ByteDance, owner of the popular video app TikTok, is developing a paid music service that will challenge industry leaders Spotify and Apple Music in emerging markets, according to people familiar with the matter.
ByteDance expects to introduce the new app as early as this fall in a handful of territories, mostly poorer countries where paid music services have yet to garner large audiences, said the people, who asked not to be identified because the plans haven't been announced. The company has already secured rights from T-Series and Times Music, two of India's largest labels, according to executives with those companies.
While the new app isn't named after TikTok, ByteDance will try to convert some of TikTok's audience into paying customers, the people said. TikTok and Douyin, its Chinese equivalent, have been downloaded more than 500 million times and have become two of the most influential apps in the contemporary music industry. The No. 1 song in the world for the past month, “Old Town Road,” first became popular in videos on TikTok.
ByteDance, based in Beijing, declined to comment.
The new app will include a catalogue of songs available on-demand, as well as video, and isn't a clone of Spotify or Apple Music, according to the people. The app is far enough along that many music industry executives have been given demonstrations of it.
ByteDance's plans for a paid service were previously reported by the South China Morning Post, but the story made no mention of the timing of its release or the rights deals.
ByteDance is already one of the world's most valuable startups, valued at more than $75 billion in its most recent round of fundraising. The company's first signature app was Toutiao, a news aggregation app whose name means headlines.
TikTok extended ByteDance's reach around the world, a rare feat for a Chinese technology company. It also gave it a large user base to monetize through ads. With this new paid music app, ByteDance is looking to reduce its reliance on advertising and prove subscription music can work in emerging markets.
Paid music services have boosted music sales across the world, and are now the single largest source of revenue for the global record business. But the approach is still largely a Western phenomenon.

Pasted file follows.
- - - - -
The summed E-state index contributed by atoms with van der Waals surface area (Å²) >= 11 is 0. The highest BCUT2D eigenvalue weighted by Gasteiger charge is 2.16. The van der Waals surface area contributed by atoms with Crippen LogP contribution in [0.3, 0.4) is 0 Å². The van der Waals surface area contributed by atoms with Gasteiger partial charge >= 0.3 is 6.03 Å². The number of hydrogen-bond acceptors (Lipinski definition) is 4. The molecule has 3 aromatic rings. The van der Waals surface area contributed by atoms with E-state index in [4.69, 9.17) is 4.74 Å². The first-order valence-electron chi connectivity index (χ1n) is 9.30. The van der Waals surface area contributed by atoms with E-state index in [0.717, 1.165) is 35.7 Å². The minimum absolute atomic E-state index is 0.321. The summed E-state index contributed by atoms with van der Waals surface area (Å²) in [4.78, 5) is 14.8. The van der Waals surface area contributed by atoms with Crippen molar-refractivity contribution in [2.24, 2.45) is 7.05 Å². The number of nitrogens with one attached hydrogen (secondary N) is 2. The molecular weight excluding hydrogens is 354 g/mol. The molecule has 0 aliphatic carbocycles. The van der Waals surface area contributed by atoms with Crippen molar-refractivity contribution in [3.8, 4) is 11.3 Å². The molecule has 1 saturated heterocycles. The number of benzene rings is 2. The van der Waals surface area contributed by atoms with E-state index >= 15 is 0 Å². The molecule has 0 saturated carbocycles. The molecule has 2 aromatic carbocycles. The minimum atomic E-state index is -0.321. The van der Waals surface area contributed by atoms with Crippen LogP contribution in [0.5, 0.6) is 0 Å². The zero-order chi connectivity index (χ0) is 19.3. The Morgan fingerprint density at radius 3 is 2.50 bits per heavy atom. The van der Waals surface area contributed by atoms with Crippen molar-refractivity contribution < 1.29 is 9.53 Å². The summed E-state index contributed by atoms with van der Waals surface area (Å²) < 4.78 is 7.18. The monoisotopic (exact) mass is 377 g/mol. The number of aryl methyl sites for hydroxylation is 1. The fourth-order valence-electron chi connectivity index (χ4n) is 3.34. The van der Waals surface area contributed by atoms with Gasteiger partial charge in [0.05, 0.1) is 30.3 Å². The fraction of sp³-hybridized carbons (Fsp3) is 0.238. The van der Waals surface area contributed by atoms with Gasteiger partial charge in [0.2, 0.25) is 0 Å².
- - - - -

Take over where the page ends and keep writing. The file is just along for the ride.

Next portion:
Though Asia, the Middle East and Africa are home to the majority of the world's population, they only account for about 10% of Spotify's customer base. Tencent Music Entertainment, the dominant music company in China, makes six times more money from what it calls social entertainment than from subscriptions.
The most popular online music services in Asia, such as Tencent's QQ Music and Google's YouTube, are available for free. YouTube has had particular success in markets like India, Indonesia and the Philippines. TikTok was the most downloaded free app in India in the first quarter of the year.
The new paid service will increase the competition between ByteDance and Tencent, which owns WeChat, China's most popular app. At home, ByteDance and Tencent are already locked in a fierce competition to gain more attention from China's smartphone-savvy young people. Douyin has become one of the biggest challengers to WeChat, spurring the latter to block Douyin links on its platform.
Tencent's music services are focused on China at the moment, but could expand in the years ahead.
ByteDance has yet to secure rights from the world's three largest music groups: Universal, Warner and Sony. Their catalogs account for a minority of listening in most emerging markets, but would be vital if ByteDance wanted to expand anywhere in Europe, Latin America or North America.
Another paid service will be music to the record labels' ears. Universal, Warner and Sony have tried to limited the availability of music for free on the internet. It also presents an opportunity to squeeze ByteDance for extra money. They credit their songs with boosting TikTok's popularity, and have demanded hundreds of millions of dollars to renew their current rights deals. Those companies won't grant the rights for the paid music service without sorting out the rights for TikTok as well, the people said.
© 2019 Bloomberg